A Columbia drug dealer who sold drugs to a depressed 19-year-old University of South Carolina student knowing she would use them to kill herself pleaded guilty in federal court Tuesday.
Anthony Hunt, 24, faces a prison term of 20 years to life but will be sentenced at a later date. He pleaded guilty to selling Oxycodone pills, knowing that the buyer, Rachel Bandman, would use them to kill herself. She lived at The Hub, a popular Main Street high-rise apartment complex for students and young professionals.
“Had it not been for Hunt, Rachel Bandman would still be alive today,” Richland County Coroner Gary Watts said in an interview later Tuesday. Watts originally classified her death as a suicide but, after law enforcement investigations, changed his ruling to homicide.
At Tuesday’s hearing, Drug Enforcement Administration lead investigator Adam Roberson told U.S. Judge Michelle Childs chilling details about Hunt’s role in Bandman’s death that had never before been made public.
Roberson said Bandman met Hunt in the Five Points bar district near USC’s campus and began a brief romantic relationship with him. Bandman began buying drugs from Hunt during the relationship and continued after it had ended.
In late January 2016, Bandman told Hunt she wanted to kill herself, Roberson said.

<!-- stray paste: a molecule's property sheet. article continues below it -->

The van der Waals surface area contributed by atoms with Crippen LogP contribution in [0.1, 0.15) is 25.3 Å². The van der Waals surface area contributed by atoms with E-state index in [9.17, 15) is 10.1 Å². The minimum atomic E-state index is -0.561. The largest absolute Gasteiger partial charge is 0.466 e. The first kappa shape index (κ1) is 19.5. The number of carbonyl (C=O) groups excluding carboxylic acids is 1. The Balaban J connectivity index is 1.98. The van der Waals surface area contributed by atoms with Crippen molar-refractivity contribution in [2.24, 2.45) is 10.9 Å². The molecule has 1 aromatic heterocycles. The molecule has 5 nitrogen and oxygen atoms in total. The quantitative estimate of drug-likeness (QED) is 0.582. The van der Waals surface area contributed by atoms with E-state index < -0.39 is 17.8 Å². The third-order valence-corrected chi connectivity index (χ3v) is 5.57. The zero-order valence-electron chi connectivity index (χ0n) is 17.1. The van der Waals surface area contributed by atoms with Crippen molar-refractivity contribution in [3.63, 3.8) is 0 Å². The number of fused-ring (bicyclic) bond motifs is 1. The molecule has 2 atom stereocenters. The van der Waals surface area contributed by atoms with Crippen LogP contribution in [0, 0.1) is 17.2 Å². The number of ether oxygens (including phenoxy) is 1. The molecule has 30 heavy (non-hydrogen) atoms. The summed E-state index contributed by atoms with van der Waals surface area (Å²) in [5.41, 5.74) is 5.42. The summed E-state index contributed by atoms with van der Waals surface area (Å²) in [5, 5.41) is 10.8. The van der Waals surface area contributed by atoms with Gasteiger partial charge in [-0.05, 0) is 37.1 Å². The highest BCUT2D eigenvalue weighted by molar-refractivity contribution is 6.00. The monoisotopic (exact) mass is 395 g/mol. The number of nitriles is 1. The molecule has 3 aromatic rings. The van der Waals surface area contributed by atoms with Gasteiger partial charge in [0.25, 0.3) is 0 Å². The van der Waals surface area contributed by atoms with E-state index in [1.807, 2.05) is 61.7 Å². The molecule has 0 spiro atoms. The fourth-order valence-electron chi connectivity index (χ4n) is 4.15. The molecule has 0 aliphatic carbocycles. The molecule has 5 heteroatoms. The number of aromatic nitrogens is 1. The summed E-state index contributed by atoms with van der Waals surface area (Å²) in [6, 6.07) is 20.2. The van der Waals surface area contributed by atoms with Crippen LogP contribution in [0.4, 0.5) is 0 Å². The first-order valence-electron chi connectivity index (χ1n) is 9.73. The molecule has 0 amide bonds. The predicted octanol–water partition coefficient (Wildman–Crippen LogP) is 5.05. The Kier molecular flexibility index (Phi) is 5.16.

Hunt sold her Xanax and some other drugs, but it didn’t work, Roberson said. So Bandman bought more Xanax from Hunt, Roberson said. The second attempt made her fall unconscious but did not kill her, Roberson said.
“Mr. Hunt was very surprised that she was still alive,” Roberson told the judge.
Bandman wanted to try again, so Hunt sold her some Oxycodone tablets for $300, telling her she should crush half of them into powder and snort them, and take the rest by mouth.
The third time worked. Bandman, a public relations major at USC and Chi Omega sorority sister from Virginia, was found dead in her Hub apartment by her roommate. The three attempts had played out over three days.
Oxycodone is a powerful narcotic prescription drug used illegally to get its users high. Known for its addictive properties, it is responsible for thousands of deaths each year, mostly due to unintended overdoses.
Investigators from DEA and the Columbia Police Department eventually linked Hunt to Bandman’s death. Text messages on Bandman’s and Hunt’s cellphones documented both Bandman’s intent to kill herself and Hunt’s role in her death — including his intention to make money from her death and provide Bandman a deadly dose.
Hunt’s apartment, on the 1600 block of Greene Street, is less than half a block from the USC College of Nursing. Hunt is still facing state charges of selling drugs within a half-mile of a school.
In searching his apartment, investigators found $10,000 in cash, bags containing marijuana and a .45 caliber Taurus handgun.
At Tuesday’s hearing, Hunt, his ankles and wrists shackled and wearing a bright red jail jump suit, replied “Yes, ma’am” repeatedly to Judge Childs, who was required by law to explain to Hunt the rights he would relinquish by pleading guilty.
“You still wish to plead guilty?” Childs asked, finally.
“Yes, ma’am,” Hunt said.
Assistant U.S. Attorney Ben Garner is prosecuting the case. Federal public defender Katherine Evatt represented Hunt. Besides Columbia police and the DEA, investigating agencies included USC police, the Richland County sheriff’s and coroner’s offices, as well as the 5th Circuit Solicitor’s Office.
The National Suicide Prevention Lifeline provides free and confidential support for people in distress 24/7. Call 1-800-273-8255.